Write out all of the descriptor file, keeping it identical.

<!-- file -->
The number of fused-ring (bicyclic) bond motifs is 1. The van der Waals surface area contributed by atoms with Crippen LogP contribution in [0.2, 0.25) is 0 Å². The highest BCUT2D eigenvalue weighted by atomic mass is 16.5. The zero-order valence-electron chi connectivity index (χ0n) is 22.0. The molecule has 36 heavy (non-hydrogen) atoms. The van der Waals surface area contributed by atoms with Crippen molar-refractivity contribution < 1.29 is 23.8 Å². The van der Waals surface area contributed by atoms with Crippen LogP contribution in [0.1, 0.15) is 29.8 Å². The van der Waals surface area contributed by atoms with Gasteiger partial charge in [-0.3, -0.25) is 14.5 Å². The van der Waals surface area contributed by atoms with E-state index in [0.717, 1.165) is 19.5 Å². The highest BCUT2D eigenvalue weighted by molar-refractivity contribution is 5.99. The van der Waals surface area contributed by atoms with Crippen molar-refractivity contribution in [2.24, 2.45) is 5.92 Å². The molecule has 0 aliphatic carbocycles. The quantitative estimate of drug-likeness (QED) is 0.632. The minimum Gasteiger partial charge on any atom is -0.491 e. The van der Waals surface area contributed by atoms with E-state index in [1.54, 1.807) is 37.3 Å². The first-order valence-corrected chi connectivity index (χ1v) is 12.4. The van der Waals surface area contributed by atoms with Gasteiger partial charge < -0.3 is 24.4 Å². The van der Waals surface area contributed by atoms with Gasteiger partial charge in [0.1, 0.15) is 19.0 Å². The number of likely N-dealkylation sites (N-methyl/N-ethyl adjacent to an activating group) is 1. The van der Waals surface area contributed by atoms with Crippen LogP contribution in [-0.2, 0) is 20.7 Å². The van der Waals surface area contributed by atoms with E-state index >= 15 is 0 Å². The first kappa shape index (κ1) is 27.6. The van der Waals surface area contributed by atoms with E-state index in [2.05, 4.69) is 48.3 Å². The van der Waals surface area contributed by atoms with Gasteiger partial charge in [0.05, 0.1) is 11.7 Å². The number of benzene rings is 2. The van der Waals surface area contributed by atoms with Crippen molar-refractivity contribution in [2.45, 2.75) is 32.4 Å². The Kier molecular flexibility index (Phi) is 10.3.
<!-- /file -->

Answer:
The number of fused-ring (bicyclic) bond motifs is 1. The van der Waals surface area contributed by atoms with Crippen LogP contribution in [0.2, 0.25) is 0 Å². The highest BCUT2D eigenvalue weighted by atomic mass is 16.5. The zero-order valence-electron chi connectivity index (χ0n) is 22.0. The molecule has 36 heavy (non-hydrogen) atoms. The van der Waals surface area contributed by atoms with Crippen molar-refractivity contribution < 1.29 is 23.8 Å². The van der Waals surface area contributed by atoms with Crippen LogP contribution in [0.1, 0.15) is 29.8 Å². The van der Waals surface area contributed by atoms with Gasteiger partial charge in [-0.3, -0.25) is 14.5 Å². The van der Waals surface area contributed by atoms with E-state index in [0.717, 1.165) is 19.5 Å². The highest BCUT2D eigenvalue weighted by molar-refractivity contribution is 5.99. The van der Waals surface area contributed by atoms with Crippen molar-refractivity contribution in [2.24, 2.45) is 5.92 Å². The molecule has 0 aliphatic carbocycles. The quantitative estimate of drug-likeness (QED) is 0.632. The minimum Gasteiger partial charge on any atom is -0.491 e. The van der Waals surface area contributed by atoms with E-state index in [1.54, 1.807) is 37.3 Å². The first-order valence-corrected chi connectivity index (χ1v) is 12.4. The van der Waals surface area contributed by atoms with Gasteiger partial charge < -0.3 is 24.4 Å². The van der Waals surface area contributed by atoms with Gasteiger partial charge in [0.1, 0.15) is 19.0 Å². The number of likely N-dealkylation sites (N-methyl/N-ethyl adjacent to an activating group) is 1. The van der Waals surface area contributed by atoms with Crippen LogP contribution in [-0.2, 0) is 20.7 Å². The van der Waals surface area contributed by atoms with E-state index >= 15 is 0 Å². The first kappa shape index (κ1) is 27.6. The van der Waals surface area contributed by atoms with E-state index in [2.05, 4.69) is 48.3 Å². The van der Waals surface area contributed by atoms with Gasteiger partial charge in [0.05, 0.1) is 11.7 Å². The number of benzene rings is 2. The van der Waals surface area contributed by atoms with Crippen molar-refractivity contribution in [2.45, 2.75) is 32.4 Å². The Kier molecular flexibility index (Phi) is 10.3.